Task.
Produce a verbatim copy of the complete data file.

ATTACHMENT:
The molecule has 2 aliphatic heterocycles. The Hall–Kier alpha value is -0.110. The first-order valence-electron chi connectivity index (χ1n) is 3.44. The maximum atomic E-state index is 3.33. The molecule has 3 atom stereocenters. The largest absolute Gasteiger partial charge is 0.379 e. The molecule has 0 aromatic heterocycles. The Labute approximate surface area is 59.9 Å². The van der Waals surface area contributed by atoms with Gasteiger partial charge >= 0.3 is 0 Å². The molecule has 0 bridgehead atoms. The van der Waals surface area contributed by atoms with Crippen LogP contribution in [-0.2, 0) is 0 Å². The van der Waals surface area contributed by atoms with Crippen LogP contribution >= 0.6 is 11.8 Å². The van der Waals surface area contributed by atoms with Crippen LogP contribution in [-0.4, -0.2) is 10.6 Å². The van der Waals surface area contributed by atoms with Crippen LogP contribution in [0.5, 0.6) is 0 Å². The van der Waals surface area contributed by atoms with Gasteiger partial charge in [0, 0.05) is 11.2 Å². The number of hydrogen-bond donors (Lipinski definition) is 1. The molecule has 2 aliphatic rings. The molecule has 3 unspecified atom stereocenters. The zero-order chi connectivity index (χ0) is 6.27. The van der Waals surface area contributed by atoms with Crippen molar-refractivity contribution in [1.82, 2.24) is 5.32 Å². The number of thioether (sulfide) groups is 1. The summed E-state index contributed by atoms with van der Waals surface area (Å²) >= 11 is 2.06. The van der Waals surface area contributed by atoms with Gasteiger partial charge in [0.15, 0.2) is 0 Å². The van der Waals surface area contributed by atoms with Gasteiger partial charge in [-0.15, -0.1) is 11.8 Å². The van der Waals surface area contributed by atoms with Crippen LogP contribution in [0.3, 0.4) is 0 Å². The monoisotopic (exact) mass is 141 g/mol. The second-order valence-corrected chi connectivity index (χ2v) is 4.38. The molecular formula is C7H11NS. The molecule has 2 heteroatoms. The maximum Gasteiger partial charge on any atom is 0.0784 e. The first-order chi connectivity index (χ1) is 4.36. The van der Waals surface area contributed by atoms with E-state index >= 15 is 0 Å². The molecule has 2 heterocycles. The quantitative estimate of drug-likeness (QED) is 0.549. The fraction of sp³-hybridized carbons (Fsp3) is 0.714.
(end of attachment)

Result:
The molecule has 2 aliphatic heterocycles. The Hall–Kier alpha value is -0.110. The first-order valence-electron chi connectivity index (χ1n) is 3.44. The maximum atomic E-state index is 3.33. The molecule has 3 atom stereocenters. The largest absolute Gasteiger partial charge is 0.379 e. The molecule has 0 aromatic heterocycles. The Labute approximate surface area is 59.9 Å². The van der Waals surface area contributed by atoms with Gasteiger partial charge >= 0.3 is 0 Å². The molecule has 0 bridgehead atoms. The van der Waals surface area contributed by atoms with Crippen LogP contribution in [-0.2, 0) is 0 Å². The van der Waals surface area contributed by atoms with Crippen LogP contribution >= 0.6 is 11.8 Å². The van der Waals surface area contributed by atoms with Crippen LogP contribution in [-0.4, -0.2) is 10.6 Å². The van der Waals surface area contributed by atoms with Crippen LogP contribution in [0.5, 0.6) is 0 Å². The van der Waals surface area contributed by atoms with Gasteiger partial charge in [0, 0.05) is 11.2 Å². The number of hydrogen-bond donors (Lipinski definition) is 1. The molecule has 2 aliphatic rings. The molecule has 3 unspecified atom stereocenters. The zero-order chi connectivity index (χ0) is 6.27. The van der Waals surface area contributed by atoms with Crippen molar-refractivity contribution in [1.82, 2.24) is 5.32 Å². The number of thioether (sulfide) groups is 1. The summed E-state index contributed by atoms with van der Waals surface area (Å²) >= 11 is 2.06. The van der Waals surface area contributed by atoms with Gasteiger partial charge in [0.15, 0.2) is 0 Å². The van der Waals surface area contributed by atoms with Gasteiger partial charge in [-0.15, -0.1) is 11.8 Å². The van der Waals surface area contributed by atoms with Crippen LogP contribution in [0.3, 0.4) is 0 Å². The monoisotopic (exact) mass is 141 g/mol. The second-order valence-corrected chi connectivity index (χ2v) is 4.38. The molecular formula is C7H11NS. The molecule has 2 heteroatoms. The maximum Gasteiger partial charge on any atom is 0.0784 e. The first-order chi connectivity index (χ1) is 4.36. The van der Waals surface area contributed by atoms with E-state index >= 15 is 0 Å². The molecule has 2 heterocycles. The quantitative estimate of drug-likeness (QED) is 0.549. The fraction of sp³-hybridized carbons (Fsp3) is 0.714.